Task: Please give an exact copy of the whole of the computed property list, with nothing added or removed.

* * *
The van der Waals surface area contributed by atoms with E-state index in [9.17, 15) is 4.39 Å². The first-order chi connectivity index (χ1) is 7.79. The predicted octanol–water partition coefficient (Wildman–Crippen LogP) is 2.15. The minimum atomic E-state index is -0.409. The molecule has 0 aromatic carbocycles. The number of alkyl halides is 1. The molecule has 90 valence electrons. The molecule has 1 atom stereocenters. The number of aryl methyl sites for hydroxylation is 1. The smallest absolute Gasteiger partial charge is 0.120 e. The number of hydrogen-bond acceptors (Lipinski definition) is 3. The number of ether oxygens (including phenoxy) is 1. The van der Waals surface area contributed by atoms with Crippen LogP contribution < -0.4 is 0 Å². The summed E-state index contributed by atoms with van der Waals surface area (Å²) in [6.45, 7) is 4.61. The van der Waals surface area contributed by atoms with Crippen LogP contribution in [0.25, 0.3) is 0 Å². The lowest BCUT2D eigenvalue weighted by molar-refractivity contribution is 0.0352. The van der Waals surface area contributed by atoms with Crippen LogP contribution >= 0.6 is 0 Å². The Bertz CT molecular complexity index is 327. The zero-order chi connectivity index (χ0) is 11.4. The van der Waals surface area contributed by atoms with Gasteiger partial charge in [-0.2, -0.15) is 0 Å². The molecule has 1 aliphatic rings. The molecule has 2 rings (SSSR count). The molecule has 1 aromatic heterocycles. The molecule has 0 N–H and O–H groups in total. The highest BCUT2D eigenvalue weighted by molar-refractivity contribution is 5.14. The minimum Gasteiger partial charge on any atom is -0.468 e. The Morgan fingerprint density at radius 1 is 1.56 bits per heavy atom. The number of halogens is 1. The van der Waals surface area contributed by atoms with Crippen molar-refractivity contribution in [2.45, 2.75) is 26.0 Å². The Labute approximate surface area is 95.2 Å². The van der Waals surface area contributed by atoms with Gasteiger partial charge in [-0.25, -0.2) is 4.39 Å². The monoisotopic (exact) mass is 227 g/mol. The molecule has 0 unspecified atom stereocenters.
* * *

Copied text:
The van der Waals surface area contributed by atoms with E-state index in [9.17, 15) is 4.39 Å². The first-order chi connectivity index (χ1) is 7.79. The predicted octanol–water partition coefficient (Wildman–Crippen LogP) is 2.15. The minimum atomic E-state index is -0.409. The molecule has 0 aromatic carbocycles. The number of alkyl halides is 1. The molecule has 90 valence electrons. The molecule has 1 atom stereocenters. The number of aryl methyl sites for hydroxylation is 1. The smallest absolute Gasteiger partial charge is 0.120 e. The number of hydrogen-bond acceptors (Lipinski definition) is 3. The number of ether oxygens (including phenoxy) is 1. The van der Waals surface area contributed by atoms with Crippen LogP contribution < -0.4 is 0 Å². The summed E-state index contributed by atoms with van der Waals surface area (Å²) in [6.45, 7) is 4.61. The van der Waals surface area contributed by atoms with Crippen LogP contribution in [0.25, 0.3) is 0 Å². The lowest BCUT2D eigenvalue weighted by molar-refractivity contribution is 0.0352. The van der Waals surface area contributed by atoms with Crippen LogP contribution >= 0.6 is 0 Å². The Bertz CT molecular complexity index is 327. The zero-order chi connectivity index (χ0) is 11.4. The van der Waals surface area contributed by atoms with Gasteiger partial charge in [-0.2, -0.15) is 0 Å². The molecule has 1 aliphatic rings. The molecule has 2 rings (SSSR count). The molecule has 1 aromatic heterocycles. The molecule has 0 N–H and O–H groups in total. The highest BCUT2D eigenvalue weighted by molar-refractivity contribution is 5.14. The minimum Gasteiger partial charge on any atom is -0.468 e. The Morgan fingerprint density at radius 1 is 1.56 bits per heavy atom. The number of halogens is 1. The van der Waals surface area contributed by atoms with Crippen molar-refractivity contribution in [2.45, 2.75) is 26.0 Å². The Labute approximate surface area is 95.2 Å². The van der Waals surface area contributed by atoms with Gasteiger partial charge in [-0.25, -0.2) is 4.39 Å². The monoisotopic (exact) mass is 227 g/mol. The molecule has 0 unspecified atom stereocenters.